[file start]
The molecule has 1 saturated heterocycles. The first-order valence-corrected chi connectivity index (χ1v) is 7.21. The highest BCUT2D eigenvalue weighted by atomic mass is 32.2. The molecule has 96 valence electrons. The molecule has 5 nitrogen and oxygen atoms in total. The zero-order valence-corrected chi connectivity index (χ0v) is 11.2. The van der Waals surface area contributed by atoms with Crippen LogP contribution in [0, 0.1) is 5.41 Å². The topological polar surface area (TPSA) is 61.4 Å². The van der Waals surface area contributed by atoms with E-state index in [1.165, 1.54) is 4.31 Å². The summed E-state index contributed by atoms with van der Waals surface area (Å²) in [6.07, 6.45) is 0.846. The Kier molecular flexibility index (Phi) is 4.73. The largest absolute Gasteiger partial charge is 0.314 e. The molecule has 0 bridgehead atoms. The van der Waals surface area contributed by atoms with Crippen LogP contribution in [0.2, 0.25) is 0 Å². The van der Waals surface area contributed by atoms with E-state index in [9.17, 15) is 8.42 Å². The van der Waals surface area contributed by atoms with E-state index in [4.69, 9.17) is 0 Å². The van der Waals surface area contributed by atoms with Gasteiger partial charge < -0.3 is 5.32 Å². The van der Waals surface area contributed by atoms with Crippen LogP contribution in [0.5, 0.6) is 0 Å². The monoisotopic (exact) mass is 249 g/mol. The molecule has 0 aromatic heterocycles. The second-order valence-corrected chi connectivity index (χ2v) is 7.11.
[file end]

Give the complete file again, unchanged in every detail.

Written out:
The molecule has 1 saturated heterocycles. The first-order valence-corrected chi connectivity index (χ1v) is 7.21. The highest BCUT2D eigenvalue weighted by atomic mass is 32.2. The molecule has 96 valence electrons. The molecule has 5 nitrogen and oxygen atoms in total. The zero-order valence-corrected chi connectivity index (χ0v) is 11.2. The van der Waals surface area contributed by atoms with Crippen LogP contribution in [0, 0.1) is 5.41 Å². The topological polar surface area (TPSA) is 61.4 Å². The van der Waals surface area contributed by atoms with E-state index in [1.165, 1.54) is 4.31 Å². The summed E-state index contributed by atoms with van der Waals surface area (Å²) in [6.07, 6.45) is 0.846. The Kier molecular flexibility index (Phi) is 4.73. The largest absolute Gasteiger partial charge is 0.314 e. The molecule has 0 bridgehead atoms. The van der Waals surface area contributed by atoms with Crippen LogP contribution in [0.2, 0.25) is 0 Å². The van der Waals surface area contributed by atoms with E-state index in [9.17, 15) is 8.42 Å². The van der Waals surface area contributed by atoms with E-state index in [4.69, 9.17) is 0 Å². The van der Waals surface area contributed by atoms with Gasteiger partial charge < -0.3 is 5.32 Å². The van der Waals surface area contributed by atoms with Crippen LogP contribution in [0.5, 0.6) is 0 Å². The monoisotopic (exact) mass is 249 g/mol. The molecule has 0 aromatic heterocycles. The second-order valence-corrected chi connectivity index (χ2v) is 7.11.